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Department of Earth and Atmospheric Sciences

Earth, Air, & Water

Frank Rack


Associate Professor


Ph.D., 1992, Texas A&M University


Marine geology, Sedimentology, Stratigraphy, Paleoclimatology, Land-atmosphere interactions


Contact Information


126 Bessey Hall
402-472-4785
frack2@unl.edu

I'm the ANDRILL Executive Director, with primary responsibility for the overall management of the ANDRILL Science Management Office at the University of Nebraska-Lincoln (UNL), including strategic planning, project development, research, education and outreach, and administrative oversight of the U.S. ANDRILL (ANtarctic geologic DRILLing) Program (see http://andrill.org).

I'm also an Associate Professor in the Department of Geosciences at UNL, with research interests in the physical, geotechnical and acoustic properties of marine sediments. I've sailed on eight Ocean Drilling Program (ODP) expeditions (each over two months long) and have studied drill cores from the Arctic to the Antarctic margin. The primary focus of my research is to understand the evolution of Earth systems through the Cenozoic, with emphasis on high latitude regions in the Arctic and Antarctic. My dissertation explored the evolution of the Antarctic Circumpolar Current system since the late Oligocene using core data.

I served as the Director, Ocean Drilling Programs at Joint Oceanographic Institutions (JOI) from October 2003 through August of 2006, where I was responsible for the overall leadership and day-to-day management of the U.S. systems integration contract from the U.S. National Science Foundation (NSF) for the global operation of a scientific ocean drilling vessel and related activities as part of the Integrated Ocean Drilling Program (IODP). In addition, I managed the phase-out activities of the previous program, the Ocean Drilling Program (ODP), which included the stewardship of data, samples, and other legacies of both ODP and the Deep Sea Drilling Project (DSDP). Together, these programs represent over 35 years of scientific drilling expeditions by the international community to understand Earth processes and the evolution of our planet.

I served as Assistant Director, Ocean Drilling Programs and Associate Director of the U.S. Science Support Program (USSSP) at JOI from 1998 to 2003, supporting the participation of U.S. scientists in ODP, coordinating community planning, and developing coherent scientific research strategies for ocean drilling and marine geoscience.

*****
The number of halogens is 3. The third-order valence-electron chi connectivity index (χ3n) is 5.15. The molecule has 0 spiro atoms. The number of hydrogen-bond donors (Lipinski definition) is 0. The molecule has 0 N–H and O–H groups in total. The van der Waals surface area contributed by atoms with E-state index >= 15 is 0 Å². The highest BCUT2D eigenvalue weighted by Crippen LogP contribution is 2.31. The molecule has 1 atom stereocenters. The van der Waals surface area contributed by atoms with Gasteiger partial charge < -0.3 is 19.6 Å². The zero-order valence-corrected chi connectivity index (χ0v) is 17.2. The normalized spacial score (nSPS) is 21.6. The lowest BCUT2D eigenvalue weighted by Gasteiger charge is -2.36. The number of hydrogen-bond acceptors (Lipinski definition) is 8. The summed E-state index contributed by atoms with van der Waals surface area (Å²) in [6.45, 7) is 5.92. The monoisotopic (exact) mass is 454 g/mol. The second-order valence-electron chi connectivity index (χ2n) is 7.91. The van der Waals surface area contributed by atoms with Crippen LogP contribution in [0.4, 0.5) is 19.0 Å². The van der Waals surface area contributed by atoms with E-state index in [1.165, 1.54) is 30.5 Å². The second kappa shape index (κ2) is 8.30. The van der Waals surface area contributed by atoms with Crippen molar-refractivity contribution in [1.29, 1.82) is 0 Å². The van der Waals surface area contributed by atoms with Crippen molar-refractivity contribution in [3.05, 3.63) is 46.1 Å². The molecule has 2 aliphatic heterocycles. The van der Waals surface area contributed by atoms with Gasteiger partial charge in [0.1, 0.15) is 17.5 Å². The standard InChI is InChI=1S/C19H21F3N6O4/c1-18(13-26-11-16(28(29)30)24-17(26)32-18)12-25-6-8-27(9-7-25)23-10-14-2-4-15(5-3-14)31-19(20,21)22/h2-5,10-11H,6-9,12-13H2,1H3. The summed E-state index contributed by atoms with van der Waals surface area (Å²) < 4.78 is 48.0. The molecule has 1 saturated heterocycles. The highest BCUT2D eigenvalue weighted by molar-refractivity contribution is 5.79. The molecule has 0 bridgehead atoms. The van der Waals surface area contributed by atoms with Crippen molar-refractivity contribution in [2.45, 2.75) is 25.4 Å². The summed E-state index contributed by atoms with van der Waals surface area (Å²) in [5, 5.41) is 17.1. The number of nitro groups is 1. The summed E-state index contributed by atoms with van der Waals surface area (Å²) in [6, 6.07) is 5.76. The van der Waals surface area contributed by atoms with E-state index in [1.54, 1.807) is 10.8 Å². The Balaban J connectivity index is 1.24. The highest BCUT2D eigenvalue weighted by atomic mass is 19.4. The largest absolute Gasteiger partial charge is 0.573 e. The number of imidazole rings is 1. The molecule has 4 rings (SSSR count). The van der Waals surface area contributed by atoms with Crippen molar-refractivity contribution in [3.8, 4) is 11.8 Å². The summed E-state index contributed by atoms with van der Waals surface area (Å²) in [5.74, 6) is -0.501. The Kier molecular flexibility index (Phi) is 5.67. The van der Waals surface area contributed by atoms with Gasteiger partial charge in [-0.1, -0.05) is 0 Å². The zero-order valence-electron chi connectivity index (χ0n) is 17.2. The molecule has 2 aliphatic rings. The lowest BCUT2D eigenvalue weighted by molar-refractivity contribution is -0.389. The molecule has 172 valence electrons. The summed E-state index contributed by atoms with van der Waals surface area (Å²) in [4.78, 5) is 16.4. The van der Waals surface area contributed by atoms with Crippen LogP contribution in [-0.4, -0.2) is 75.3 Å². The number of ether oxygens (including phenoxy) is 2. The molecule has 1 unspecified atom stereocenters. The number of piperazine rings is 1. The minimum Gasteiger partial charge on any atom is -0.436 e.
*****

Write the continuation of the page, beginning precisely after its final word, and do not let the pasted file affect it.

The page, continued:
I've also been responsible for the management and oversight of a cooperative agreement with the U.S. Department of Energy/National Energy Technology Laboratory, as well as other industry contracts relating to field studies aimed at characterizing marine methane hydrates, which are deposits of frozen methane that are found in marine sediments along continental margins and beneath permafrost deposits in polar regions.


Selected Publications



  • Chen, Q., Rack, F. and Balcom, B., 2006, Quantitative magnetic resonance imaging methods for core analysis, in New Techniques in Sediment Core Analysis (edited by Rothwell, G., (ed.)), Geological Society of London, London, 193-207.

  • Freifeld, B.M., Kneafsey, T.J., and Rack, F.R., 2006, On-site geologic core analysis using a portable X-ray computed tomographic system, in New Techniques in Sediment Core Analysis (edited by Rothwell, G., (ed.)), Geological Society of London, London, 165-178.

  • Ribes, A.C., Rack, F.R., Tsintzouras, G., Damaskinos, S., and Dixon, A.E., 2006, Applications of confocal macroscope-microscope luminescence imaging to sediment cores, in New Techniques in Sediment Core Analysis (edited by Rothwell, G., (ed.)), Geological Society of London, London, 141-150.

  • Rothwell, R.G. and Rack, F.R., 2006, New techniques in sediment core analysis: an introduction, in New Techniques in Sediment Core Analysis (edited by Rothwell, G., (ed.)), Geological Society of London, London, 1-29.